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Hal Snyder Army Survivor Outreach Services UNCLASSIFIED.

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Presentation on theme: "Hal Snyder Army Survivor Outreach Services UNCLASSIFIED."— Presentation transcript:

1 Hal Snyder Army Survivor Outreach Services UNCLASSIFIED

2 Purpose Gold Star Lapel Button Next of Kin Lapel Button The Service Flag Heirloom Chest Other Forms of Recognition AGENDA UNCLASSIFIED

3 PURPOSE To facilitate awareness among the military and civilian communities of the significance and protocol surrounding the symbols of honor bestowed on Survivors of a loved one who has died while serving in the armed forces of the United States. UNCLASSIFIED

4 ASK YOURSELF: UNCLASSIFIED 4 of 18 Do I know the meaning of this symbol? Do others on my military installation, and in my community, know what sacrifice was paid in order to wear this button (pin)?

5 The Gold Star Lapel button consists of a gold star one-quarter inch in diameter, on a purple disc three- quarters of an inch in diameter, within a wreath of gold laurel leaves. The Gold Star… is a sobering reminder that we are at war and that freedom is not free. - STEPHANIE GLOVER, SURVIVOR THE GOLD STAR LAPEL BUTTON Established by Act of Congress, Public Law , in August 1947 for appropriate identification of Survivors of WWI & WWII and subsequent armed hostilities of the United States. Code of Federal Regulations, Title 32, National defense, Chapter V, Department of the Army (32CFR578.63), Army Regulation UNCLASSIFIED

6 Criteria to Issue : Presented to Family members of Soldiers who die while deployed in support of Overseas Contingency Operations, or who die from wounds sustained in theater Eligible Survivors/Family Members: The widow or widower, each parent, each child, stepchild, child through adoption, brother, half– brother, sister, and half–sister are entitled to receive and wear a Gold Star Lapel Button in recognition of their loss and the sacrifice of their loved one UNCLASSIFIED THE GOLD STAR LAPEL BUTTON Everyone has their own way of grieving.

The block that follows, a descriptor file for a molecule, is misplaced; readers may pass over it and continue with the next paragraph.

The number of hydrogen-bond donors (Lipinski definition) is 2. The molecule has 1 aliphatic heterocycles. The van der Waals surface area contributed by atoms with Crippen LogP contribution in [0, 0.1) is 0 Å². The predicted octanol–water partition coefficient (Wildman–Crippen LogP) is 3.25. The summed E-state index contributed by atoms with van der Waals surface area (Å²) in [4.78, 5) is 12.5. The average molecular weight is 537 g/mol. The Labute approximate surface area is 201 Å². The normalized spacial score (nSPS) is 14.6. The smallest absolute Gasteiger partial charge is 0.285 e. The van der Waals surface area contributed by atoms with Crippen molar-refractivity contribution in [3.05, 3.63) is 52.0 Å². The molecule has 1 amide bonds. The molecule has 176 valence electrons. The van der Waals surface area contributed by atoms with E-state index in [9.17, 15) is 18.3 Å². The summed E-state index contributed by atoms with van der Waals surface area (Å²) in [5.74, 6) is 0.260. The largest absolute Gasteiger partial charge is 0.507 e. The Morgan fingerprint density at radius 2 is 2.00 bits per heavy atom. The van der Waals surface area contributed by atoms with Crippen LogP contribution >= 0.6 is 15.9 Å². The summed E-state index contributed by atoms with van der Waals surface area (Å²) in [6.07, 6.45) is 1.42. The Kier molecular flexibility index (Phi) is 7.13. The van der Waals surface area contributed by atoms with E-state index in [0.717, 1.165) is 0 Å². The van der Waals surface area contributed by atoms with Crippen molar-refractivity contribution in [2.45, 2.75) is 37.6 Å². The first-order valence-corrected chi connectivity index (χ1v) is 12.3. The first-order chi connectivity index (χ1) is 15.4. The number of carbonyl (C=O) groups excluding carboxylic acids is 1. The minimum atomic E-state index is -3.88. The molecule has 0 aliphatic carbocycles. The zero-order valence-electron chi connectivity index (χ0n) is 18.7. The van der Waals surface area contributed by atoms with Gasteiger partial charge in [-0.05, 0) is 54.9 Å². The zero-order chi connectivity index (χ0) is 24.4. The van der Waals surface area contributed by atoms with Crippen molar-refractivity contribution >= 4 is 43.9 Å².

7 Eligible Survivors/Family members (continued): The term widow or widower includes those who have since remarried. The term parents includes mother, father, stepmother, stepfather, mother through adoption, father through adoption, and foster parents who stood in loco parentis UNCLASSIFIED THE GOLD STAR LAPEL BUTTON Recognize, Respect and Honor Survivors for their Resilient Spirit.

8 Uniformed Survivors are authorized to wear the Gold Star pin on their Army Green or Blue uniforms - All Army Activities (ALARACT) Message UNCLASSIFIED THE GOLD STAR LAPEL BUTTON Symbols that remind us of those who paid the ultimate sacrifice.

9 Presented to widows(ers), parents, and primary next of kin of armed services members who lose their lives while serving on active duty or while assigned in an Army Reserve or Army National Guard unit in a drill status. Authorized for issue retroactive to March 29, Code of Federal Regulations, Title 32, National Defense, Chapter V, Department of the Army (32CFR578.63); Army Regulation The Next of Kin Lapel Button consists of a gold star within a circle (commemorating honorable service) surrounded by sprigs of oak. UNCLASSIFIED NEXT OF KIN LAPEL BUTTON

10 UNCLASSIFIED GOLD STAR PINS Nobody wins a Gold Star Pin It is not an award or a medal It is never considered a fashion accessory Gold Star Pins are presented and worn in honor of their Service Members service and sacrifice

11 SERVICE FLAGS UNCLASSIFIED

12 SERVICE FLAGS The Blue Star Service Flag: Represents Hope and Pride. Patented by Army CPT Robert Queissner in 1917 to recognize his two sons serving in the military. The Gold Star Service Flag: Represents sacrifice for the cause of liberty and freedom. Created in 1918 after President Woodrow Wilson approved a suggestion allowing mothers who lost a child serving in the war to wear a gold gilt star on the traditional black mourning arm band. / htm UNCLASSIFIED

13 Authorized by Congressional Act 36 U.S.C (1967) Usually displayed in a window of a home where an immediate Family member of a service member resides. Service flags may be displayed for the duration of the conflict. The number of blue stars corresponds to the number of individuals from the immediate Family who currently serve in the Armed Forces. The flag may be displayed vertically or horizontally A horizontally displayed flag will have the stars arranged in a horizontal line with one star point up UNCLASSIFIED SERVICE FLAGS